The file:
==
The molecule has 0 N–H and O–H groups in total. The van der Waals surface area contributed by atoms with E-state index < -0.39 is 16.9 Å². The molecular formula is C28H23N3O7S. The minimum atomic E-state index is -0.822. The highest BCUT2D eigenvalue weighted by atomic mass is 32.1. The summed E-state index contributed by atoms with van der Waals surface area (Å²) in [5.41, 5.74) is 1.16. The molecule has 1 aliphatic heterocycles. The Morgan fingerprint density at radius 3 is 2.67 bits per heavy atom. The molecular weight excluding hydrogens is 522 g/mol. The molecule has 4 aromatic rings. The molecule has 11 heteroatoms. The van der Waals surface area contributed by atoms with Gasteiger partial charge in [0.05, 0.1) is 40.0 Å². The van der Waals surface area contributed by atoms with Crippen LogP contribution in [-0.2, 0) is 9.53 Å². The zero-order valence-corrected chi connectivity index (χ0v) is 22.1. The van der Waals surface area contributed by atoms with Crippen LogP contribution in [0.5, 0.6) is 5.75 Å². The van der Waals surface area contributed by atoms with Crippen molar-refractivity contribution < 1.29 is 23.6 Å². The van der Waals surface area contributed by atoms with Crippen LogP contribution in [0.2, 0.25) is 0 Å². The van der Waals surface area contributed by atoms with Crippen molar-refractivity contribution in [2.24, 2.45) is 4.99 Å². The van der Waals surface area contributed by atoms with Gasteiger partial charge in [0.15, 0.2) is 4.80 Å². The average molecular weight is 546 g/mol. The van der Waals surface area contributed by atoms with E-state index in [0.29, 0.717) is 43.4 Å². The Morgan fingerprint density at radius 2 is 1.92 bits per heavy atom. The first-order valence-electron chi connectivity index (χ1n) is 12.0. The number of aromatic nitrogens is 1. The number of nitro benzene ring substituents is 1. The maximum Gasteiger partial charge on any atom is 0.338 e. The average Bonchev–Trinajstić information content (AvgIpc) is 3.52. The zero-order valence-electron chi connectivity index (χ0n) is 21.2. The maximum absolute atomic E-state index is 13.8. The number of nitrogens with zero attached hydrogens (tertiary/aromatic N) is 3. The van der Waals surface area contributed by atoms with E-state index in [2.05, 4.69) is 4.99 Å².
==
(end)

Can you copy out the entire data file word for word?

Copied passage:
The molecule has 0 N–H and O–H groups in total. The van der Waals surface area contributed by atoms with E-state index < -0.39 is 16.9 Å². The molecular formula is C28H23N3O7S. The minimum atomic E-state index is -0.822. The highest BCUT2D eigenvalue weighted by atomic mass is 32.1. The summed E-state index contributed by atoms with van der Waals surface area (Å²) in [5.41, 5.74) is 1.16. The molecule has 1 aliphatic heterocycles. The Morgan fingerprint density at radius 3 is 2.67 bits per heavy atom. The molecular weight excluding hydrogens is 522 g/mol. The molecule has 4 aromatic rings. The molecule has 11 heteroatoms. The van der Waals surface area contributed by atoms with Gasteiger partial charge in [0.05, 0.1) is 40.0 Å². The van der Waals surface area contributed by atoms with Crippen LogP contribution in [-0.2, 0) is 9.53 Å². The zero-order valence-corrected chi connectivity index (χ0v) is 22.1. The van der Waals surface area contributed by atoms with Crippen LogP contribution in [0.5, 0.6) is 5.75 Å². The van der Waals surface area contributed by atoms with Crippen molar-refractivity contribution < 1.29 is 23.6 Å². The van der Waals surface area contributed by atoms with Crippen LogP contribution in [0.2, 0.25) is 0 Å². The van der Waals surface area contributed by atoms with Crippen molar-refractivity contribution in [2.24, 2.45) is 4.99 Å². The van der Waals surface area contributed by atoms with Gasteiger partial charge in [0.15, 0.2) is 4.80 Å². The average molecular weight is 546 g/mol. The van der Waals surface area contributed by atoms with E-state index in [0.29, 0.717) is 43.4 Å². The Morgan fingerprint density at radius 2 is 1.92 bits per heavy atom. The first-order valence-electron chi connectivity index (χ1n) is 12.0. The number of aromatic nitrogens is 1. The number of nitro benzene ring substituents is 1. The maximum Gasteiger partial charge on any atom is 0.338 e. The average Bonchev–Trinajstić information content (AvgIpc) is 3.52. The zero-order valence-electron chi connectivity index (χ0n) is 21.2. The maximum absolute atomic E-state index is 13.8. The number of nitrogens with zero attached hydrogens (tertiary/aromatic N) is 3. The van der Waals surface area contributed by atoms with E-state index in [2.05, 4.69) is 4.99 Å².